• Objective The Systemic Lupus International Collaborating Clinics (SLICC) group revised and validated the American College of Rheumatology (ACR) systemic lupus erythematosus (SLE) classification criteria in order to improve clinical relevance, meet stringent methodology requirements, and incorporate new knowledge regarding the immunology of SLE. Methods The classification criteria were derived from a set of 702 expert-rated patient scenarios. Recursive partitioning was used to derive an initial rule that was simplified and refined based on SLICC physician consensus. The SLICC group validated the classification criteria in a new validation sample of 690 new expert-rated patient scenarios. Results Seventeen criteria were identified. In the derivation set, the SLICC classification criteria resulted in fewer misclassifications compared with the current ACR classification criteria (49 versus 70; P = 0.0082) and had greater sensitivity (94% versus 86%; P < 0.0001) and equal specificity (92% versus 93%; P = 0.39). In the validation set, the SLICC classification criteria resulted in fewer misclassifications compared with the current ACR classification criteria (62 versus 74; P = 0.24) and had greater sensitivity (97% versus 83%; P < 0.0001) but lower specificity (84% versus 96%; P < 0.0001). Conclusion The new SLICC classification criteria performed well in a large set of patient scenarios rated by experts. According to the SLICC rule for the classification of SLE, the patient must satisfy at least 4 criteria, including at least one clinical criterion and one immunologic criterion OR the patient must have biopsy-proven lupus nephritis in the presence of antinuclear antibodies or antidouble-stranded DNA antibodies.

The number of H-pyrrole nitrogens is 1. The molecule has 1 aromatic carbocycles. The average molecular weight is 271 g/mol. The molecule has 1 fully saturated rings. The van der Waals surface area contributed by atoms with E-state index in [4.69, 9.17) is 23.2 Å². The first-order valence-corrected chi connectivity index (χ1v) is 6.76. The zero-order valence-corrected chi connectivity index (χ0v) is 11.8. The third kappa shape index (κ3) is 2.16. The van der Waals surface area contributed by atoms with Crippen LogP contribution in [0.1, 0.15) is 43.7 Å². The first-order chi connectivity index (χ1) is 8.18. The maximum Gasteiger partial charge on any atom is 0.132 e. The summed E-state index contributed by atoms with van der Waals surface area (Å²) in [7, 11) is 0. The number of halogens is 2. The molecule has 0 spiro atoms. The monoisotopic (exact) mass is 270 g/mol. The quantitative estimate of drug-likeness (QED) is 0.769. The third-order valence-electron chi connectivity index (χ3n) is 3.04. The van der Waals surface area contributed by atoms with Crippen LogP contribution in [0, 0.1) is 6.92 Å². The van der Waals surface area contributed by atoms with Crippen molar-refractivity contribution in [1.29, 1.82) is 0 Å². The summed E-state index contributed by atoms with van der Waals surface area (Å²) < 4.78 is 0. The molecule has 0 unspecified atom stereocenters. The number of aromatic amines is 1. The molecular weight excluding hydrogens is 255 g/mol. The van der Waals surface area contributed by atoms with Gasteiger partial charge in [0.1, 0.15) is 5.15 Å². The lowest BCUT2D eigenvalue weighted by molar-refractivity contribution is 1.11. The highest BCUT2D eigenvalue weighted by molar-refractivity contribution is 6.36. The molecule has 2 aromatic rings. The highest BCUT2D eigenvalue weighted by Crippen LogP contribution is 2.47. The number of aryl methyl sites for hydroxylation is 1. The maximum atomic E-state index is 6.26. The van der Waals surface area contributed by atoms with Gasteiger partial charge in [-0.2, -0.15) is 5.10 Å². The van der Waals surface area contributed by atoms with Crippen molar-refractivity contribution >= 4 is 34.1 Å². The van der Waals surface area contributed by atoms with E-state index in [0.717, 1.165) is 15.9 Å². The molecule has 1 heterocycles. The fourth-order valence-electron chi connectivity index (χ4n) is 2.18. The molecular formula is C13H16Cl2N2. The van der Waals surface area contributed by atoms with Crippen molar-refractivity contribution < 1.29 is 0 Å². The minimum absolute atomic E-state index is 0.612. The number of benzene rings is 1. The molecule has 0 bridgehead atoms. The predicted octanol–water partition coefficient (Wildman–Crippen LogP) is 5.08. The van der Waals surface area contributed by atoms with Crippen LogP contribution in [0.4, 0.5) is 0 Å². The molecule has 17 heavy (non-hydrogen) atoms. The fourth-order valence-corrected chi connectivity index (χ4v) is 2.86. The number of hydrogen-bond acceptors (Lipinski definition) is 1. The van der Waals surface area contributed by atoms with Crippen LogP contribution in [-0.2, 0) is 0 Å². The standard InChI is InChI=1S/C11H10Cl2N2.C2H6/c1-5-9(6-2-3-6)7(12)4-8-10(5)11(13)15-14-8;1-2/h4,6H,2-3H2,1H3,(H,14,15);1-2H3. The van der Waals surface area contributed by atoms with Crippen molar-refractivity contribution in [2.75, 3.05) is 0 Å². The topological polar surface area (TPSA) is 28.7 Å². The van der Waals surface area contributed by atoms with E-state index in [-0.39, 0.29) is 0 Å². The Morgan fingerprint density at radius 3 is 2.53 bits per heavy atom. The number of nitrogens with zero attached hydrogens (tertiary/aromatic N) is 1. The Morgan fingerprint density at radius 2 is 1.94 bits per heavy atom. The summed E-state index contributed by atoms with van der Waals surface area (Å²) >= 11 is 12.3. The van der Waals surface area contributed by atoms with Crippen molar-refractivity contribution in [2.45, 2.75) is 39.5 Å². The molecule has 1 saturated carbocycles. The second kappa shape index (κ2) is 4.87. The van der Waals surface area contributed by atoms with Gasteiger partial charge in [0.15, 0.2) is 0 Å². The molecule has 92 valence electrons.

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8.
  • Legge, Alexandra, et al. (författare)
  • Prediction of Damage Accrual in Systemic Lupus Erythematosus Using the Systemic Lupus International Collaborating Clinics Frailty Index
  • 2020
  • Ingår i: Arthritis and Rheumatology. - : John Wiley and Sons Inc.. - 2326-5191. ; 72:4, s. 658-666
  • Tidskriftsartikel (refereegranskat)abstract
    • Objective: The Systemic Lupus International Collaborating Clinics (SLICC) frailty index (FI) has been shown to predict mortality, but its association with other important outcomes is unknown. We examined the association of baseline SLICC FI values with damage accrual in the SLICC inception cohort. Methods: The baseline visit was defined as the first visit at which both organ damage (SLICC/American College of Rheumatology Damage Index [SDI]) and health-related quality of life (Short Form 36) were assessed. Baseline SLICC FI scores were calculated. Damage accrual was measured by the increase in SDI between the baseline assessment and the last study visit. Multivariable negative binomial regression was used to estimate the association between baseline SLICC FI values and the rate of increase in the SDI during follow-up, adjusting for relevant demographic and clinical characteristics. Results: The 1,549 systemic lupus erythematosus (SLE) patients eligible for this analysis were mostly female (88.7%) with a mean ± SD age of 35.7 ± 13.3 years and a median disease duration of 1.2 years (interquartile range 0.9–1.5 years) at baseline. The mean ± SD baseline SLICC FI was 0.17 ± 0.08. Over a mean ± SD follow-up of 7.2 ± 3.7 years, 653 patients (42.2%) had an increase in SDI. Higher baseline SLICC FI values (per 0.05 increase) were associated with higher rates of increase in the SDI during follow-up (incidence rate ratio [IRR] 1.19 [95% confidence interval 1.13–1.25]), after adjusting for age, sex, ethnicity/region, education, baseline SLE Disease Activity Index 2000, baseline SDI, and baseline use of glucocorticoids, antimalarials, and immunosuppressive agents. Conclusion: Our findings indicate that the SLICC FI predicts damage accrual in incident SLE, which further supports the SLICC FI as a valid health measure in SLE.
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9.